Bill Mauldin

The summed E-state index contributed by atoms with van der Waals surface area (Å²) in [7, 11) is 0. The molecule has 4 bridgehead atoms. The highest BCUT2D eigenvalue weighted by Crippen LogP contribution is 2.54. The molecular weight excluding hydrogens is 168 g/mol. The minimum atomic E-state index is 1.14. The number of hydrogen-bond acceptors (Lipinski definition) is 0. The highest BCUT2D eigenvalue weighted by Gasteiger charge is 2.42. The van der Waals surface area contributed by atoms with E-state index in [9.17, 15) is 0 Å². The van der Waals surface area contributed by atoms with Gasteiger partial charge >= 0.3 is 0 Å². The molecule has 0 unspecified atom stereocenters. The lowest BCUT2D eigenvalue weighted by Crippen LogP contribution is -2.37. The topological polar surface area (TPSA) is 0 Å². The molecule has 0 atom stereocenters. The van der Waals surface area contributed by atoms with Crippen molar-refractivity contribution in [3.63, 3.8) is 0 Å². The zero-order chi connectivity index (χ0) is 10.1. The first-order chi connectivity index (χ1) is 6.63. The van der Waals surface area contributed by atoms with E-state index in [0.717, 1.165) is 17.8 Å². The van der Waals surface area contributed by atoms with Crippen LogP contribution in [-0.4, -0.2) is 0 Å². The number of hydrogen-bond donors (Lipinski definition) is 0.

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William Henry 'Bill' Mauldin was a two-time Pulitzer Prize-winning editorial cartoonist from the United States. While in the 45th Infantry Division, Mauldin volunteered to work for the unit's newspaper, drawing cartoons about regular soldiers or "dogfaces". Eventually he created two cartoon infantrymen, Willie (who was modeled after his comrade and friend Irving Richtel) and Joe, who became synonymous with the average American GI. During July 1943, Mauldin's cartoon work continued when, as a sergeant of the 45th Division's press corps, he landed with the division in the invasion of Sicily and later in the Italian campaign.[1] Mauldin began working for Stars and Stripes, the American soldiers' newspaper; as well as the 45th Division News, until he was officially transferred to the Stars and Stripes in February 1944. By March 1944, he was given his own jeep, in which he roamed the front, collecting material and producing six cartoons a week. His cartoons were viewed by soldiers throughout Europe during World War II, and were also published in the United States. The War Office supported their syndication, not only because they helped publicize the ground forces but also to show the grim and bitter side of war, which helped show that victory would not be easy. Willie was on the cover of Time Magazine in 1945, and Mauldin himself made the cover in 1958. Those officers who had served in the army before the war were generally offended by Mauldin, who parodied the spit-shine and obedience-to-order-without-question view that was more easily maintained during that time of peace. General George Patton once summoned Mauldin to his office and threatened to "throw his ass in jail" for "spreading dissent," this after one of Mauldin's cartoons made fun of Patton's demand that all soldiers must be clean-shaven at all times, even in combat. But Dwight Eisenhower, Supreme Commander European Theater, told Patton to leave Mauldin alone, because he felt that Mauldin's cartoons gave the soldiers an outlet for their frustrations. In 1945, at the age of 23, Mauldin won the Pulitzer Prize. The first collection of his work, Up Front, was a best-seller. The cartoons are interwoven with an impassioned telling of his observations of war. In 1998, Mauldin drew "Willie and Joe" for publication one last time, as part of a Veterans Day strip for the popular comic, Peanuts. The creator of Peanuts and a World War II veteran himself, Charles M. Schulz, had long described Mauldin as his hero. He signed the strip Schulz, and my Hero, and then had Mauldin sign his name underneath. Mauldin died on January 22, 2003, from complications of Alzheimer's disease and a bathtub scalding. He was buried in Arlington National Cemetery on January 29, 2003. Married three times, he was survived by 7 children. On March 31, 2010, the United States Post Office released a first-class denomination ($.44) postage stamp in Mauldin's honor depicting him with Willie & Joe. [READ THE REST OF THIS ARTICLE]







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